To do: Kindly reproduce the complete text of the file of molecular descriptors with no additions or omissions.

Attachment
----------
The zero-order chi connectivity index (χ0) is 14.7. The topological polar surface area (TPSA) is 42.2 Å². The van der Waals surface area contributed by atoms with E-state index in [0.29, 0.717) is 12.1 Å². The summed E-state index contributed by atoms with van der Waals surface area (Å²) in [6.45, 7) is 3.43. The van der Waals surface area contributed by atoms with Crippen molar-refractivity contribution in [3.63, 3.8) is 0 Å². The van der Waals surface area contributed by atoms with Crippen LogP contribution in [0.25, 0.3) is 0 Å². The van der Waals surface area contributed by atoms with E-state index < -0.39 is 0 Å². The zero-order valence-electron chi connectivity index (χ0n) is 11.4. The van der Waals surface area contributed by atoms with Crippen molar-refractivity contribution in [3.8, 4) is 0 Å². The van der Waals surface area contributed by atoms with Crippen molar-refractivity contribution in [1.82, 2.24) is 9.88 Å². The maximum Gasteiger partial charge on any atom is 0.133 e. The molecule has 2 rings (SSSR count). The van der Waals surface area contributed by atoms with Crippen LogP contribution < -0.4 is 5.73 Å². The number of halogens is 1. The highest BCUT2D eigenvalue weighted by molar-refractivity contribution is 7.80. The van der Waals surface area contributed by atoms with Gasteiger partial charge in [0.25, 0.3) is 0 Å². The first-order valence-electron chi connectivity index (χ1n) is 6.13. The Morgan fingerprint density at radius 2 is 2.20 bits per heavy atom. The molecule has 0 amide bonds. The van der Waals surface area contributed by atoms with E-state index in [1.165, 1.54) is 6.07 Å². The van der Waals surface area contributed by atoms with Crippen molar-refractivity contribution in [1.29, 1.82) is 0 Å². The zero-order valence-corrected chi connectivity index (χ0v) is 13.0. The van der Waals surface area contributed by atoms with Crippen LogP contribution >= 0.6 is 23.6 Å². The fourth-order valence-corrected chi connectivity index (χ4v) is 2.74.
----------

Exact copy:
The zero-order chi connectivity index (χ0) is 14.7. The topological polar surface area (TPSA) is 42.2 Å². The van der Waals surface area contributed by atoms with E-state index in [0.29, 0.717) is 12.1 Å². The summed E-state index contributed by atoms with van der Waals surface area (Å²) in [6.45, 7) is 3.43. The van der Waals surface area contributed by atoms with Crippen molar-refractivity contribution in [3.63, 3.8) is 0 Å². The van der Waals surface area contributed by atoms with Crippen LogP contribution in [0.25, 0.3) is 0 Å². The van der Waals surface area contributed by atoms with E-state index < -0.39 is 0 Å². The zero-order valence-electron chi connectivity index (χ0n) is 11.4. The van der Waals surface area contributed by atoms with Crippen molar-refractivity contribution in [3.8, 4) is 0 Å². The van der Waals surface area contributed by atoms with Crippen molar-refractivity contribution in [1.82, 2.24) is 9.88 Å². The maximum Gasteiger partial charge on any atom is 0.133 e. The molecule has 2 rings (SSSR count). The van der Waals surface area contributed by atoms with Crippen LogP contribution < -0.4 is 5.73 Å². The number of halogens is 1. The highest BCUT2D eigenvalue weighted by molar-refractivity contribution is 7.80. The van der Waals surface area contributed by atoms with Gasteiger partial charge in [0.25, 0.3) is 0 Å². The first-order valence-electron chi connectivity index (χ1n) is 6.13. The Morgan fingerprint density at radius 2 is 2.20 bits per heavy atom. The molecule has 0 amide bonds. The van der Waals surface area contributed by atoms with E-state index in [1.165, 1.54) is 6.07 Å². The van der Waals surface area contributed by atoms with Crippen molar-refractivity contribution in [1.29, 1.82) is 0 Å². The zero-order valence-corrected chi connectivity index (χ0v) is 13.0. The van der Waals surface area contributed by atoms with Crippen LogP contribution >= 0.6 is 23.6 Å². The fourth-order valence-corrected chi connectivity index (χ4v) is 2.74.